Some good news is that if you have under €100,000 (£85,000) with that bank, you should still be insured through the government's regulated bank insurance scheme.  It includes all banks within a banking group though, so if you have an account with Lloyds, TSB, Bank of Scotland, Halifax etc., they are all one group and so all deposits get added up.

Where to Turn?

I've been using Revolut now since 2017.  I've had may salary paid into it, I've made national and international payments.  I own several cards.  I've had my wife sign up. I've set up multiple savings accounts.  I'm fully convinced that what they have to offer is a game changer.  I am not experienced in using Revolut in the US, so if you have feedback from that side of the pond, then please let me know in the comments.

1. Revolut is like a normal bank

With Revolut you can get your salary paid in to the account directly.  In the UK they are part of the Faster Payments service and so you can transfer money in and out within seconds.  You can make payments using sort-codes and account numbers, but you can also pay other app users using the contacts in your phone, or by scanning a QR code.

In Europe you can have a euro account and make payments into and out of the account using SEPA and the IBAN from your account.  Unfortunately Europe doesn't have Faster Payments ☹️

In the UK Revolut supports LINK meaning you can use pretty much every ATM without paying.  Europe does not have LINK meaning you're normally left looking for an ATM which won't charge you an arm and a leg to withdraw €20.  Some European banks have a special selling point where if you withdraw at least €50 then you won't have to pay the fee.  For those of us who don't like carrying cash this is still not great.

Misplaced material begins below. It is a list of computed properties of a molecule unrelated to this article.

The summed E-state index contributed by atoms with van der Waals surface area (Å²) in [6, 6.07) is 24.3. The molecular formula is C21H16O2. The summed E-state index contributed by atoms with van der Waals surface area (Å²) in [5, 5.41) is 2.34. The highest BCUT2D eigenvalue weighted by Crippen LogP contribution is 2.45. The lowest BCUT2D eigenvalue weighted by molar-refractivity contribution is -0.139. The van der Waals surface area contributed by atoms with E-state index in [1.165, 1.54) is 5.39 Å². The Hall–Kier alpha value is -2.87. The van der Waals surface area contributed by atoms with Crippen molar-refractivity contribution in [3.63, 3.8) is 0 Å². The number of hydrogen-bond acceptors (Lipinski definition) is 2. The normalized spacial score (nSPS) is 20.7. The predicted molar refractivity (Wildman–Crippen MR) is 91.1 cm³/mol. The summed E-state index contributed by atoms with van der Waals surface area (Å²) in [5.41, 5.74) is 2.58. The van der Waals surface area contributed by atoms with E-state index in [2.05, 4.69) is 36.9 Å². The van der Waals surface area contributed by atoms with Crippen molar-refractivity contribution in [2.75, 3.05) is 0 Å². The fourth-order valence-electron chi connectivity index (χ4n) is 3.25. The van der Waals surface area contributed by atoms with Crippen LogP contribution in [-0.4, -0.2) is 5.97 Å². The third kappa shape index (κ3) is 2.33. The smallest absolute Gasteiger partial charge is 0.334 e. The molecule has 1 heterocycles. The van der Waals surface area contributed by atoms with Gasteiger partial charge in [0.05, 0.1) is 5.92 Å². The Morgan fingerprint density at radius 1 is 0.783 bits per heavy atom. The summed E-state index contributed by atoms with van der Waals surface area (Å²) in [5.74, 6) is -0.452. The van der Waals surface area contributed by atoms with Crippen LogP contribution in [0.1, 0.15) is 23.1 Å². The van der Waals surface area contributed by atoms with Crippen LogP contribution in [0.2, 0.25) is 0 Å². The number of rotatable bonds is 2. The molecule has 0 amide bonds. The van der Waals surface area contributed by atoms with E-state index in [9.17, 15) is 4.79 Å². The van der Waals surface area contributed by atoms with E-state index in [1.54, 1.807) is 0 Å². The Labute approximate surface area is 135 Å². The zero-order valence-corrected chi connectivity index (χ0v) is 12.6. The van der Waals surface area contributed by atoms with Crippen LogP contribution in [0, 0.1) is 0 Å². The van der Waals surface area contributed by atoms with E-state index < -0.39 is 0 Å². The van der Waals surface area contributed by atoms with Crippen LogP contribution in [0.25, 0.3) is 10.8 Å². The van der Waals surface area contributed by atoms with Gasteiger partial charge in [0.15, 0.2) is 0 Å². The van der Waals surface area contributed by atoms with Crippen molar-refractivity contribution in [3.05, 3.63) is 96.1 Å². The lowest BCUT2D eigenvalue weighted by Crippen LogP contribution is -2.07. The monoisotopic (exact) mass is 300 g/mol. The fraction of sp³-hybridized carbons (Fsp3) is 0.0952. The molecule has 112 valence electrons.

Revolut is better than any other German bank that I have found; I don't have to pay any fees to make ATM withdrawals from any bank, even for €20.

2. Revolut has savings vaults

A savings vault is basically a savings account.  You won't get any interest, but let's face it, you don't get interest from a high-street bank anyway.  I've not been able to find out about the deposit insurance scheme for the standard account, but there terms do say that any money kept inside a savings vault is insured up to the same value as with other banks.

This means if you plan on keeping quite a bit of money in Revolut, then what you don't need during the month, simply put it into a savings vault where you can access it any time you want.  You can have as many vaults as you like, assign a photograph to it, and give it a memorable name - or just call it Holiday Fund.  The vaults can then be funded regularly, each month or each week, or you can select to round of the value of any purchases and keep the extra in the savings vault.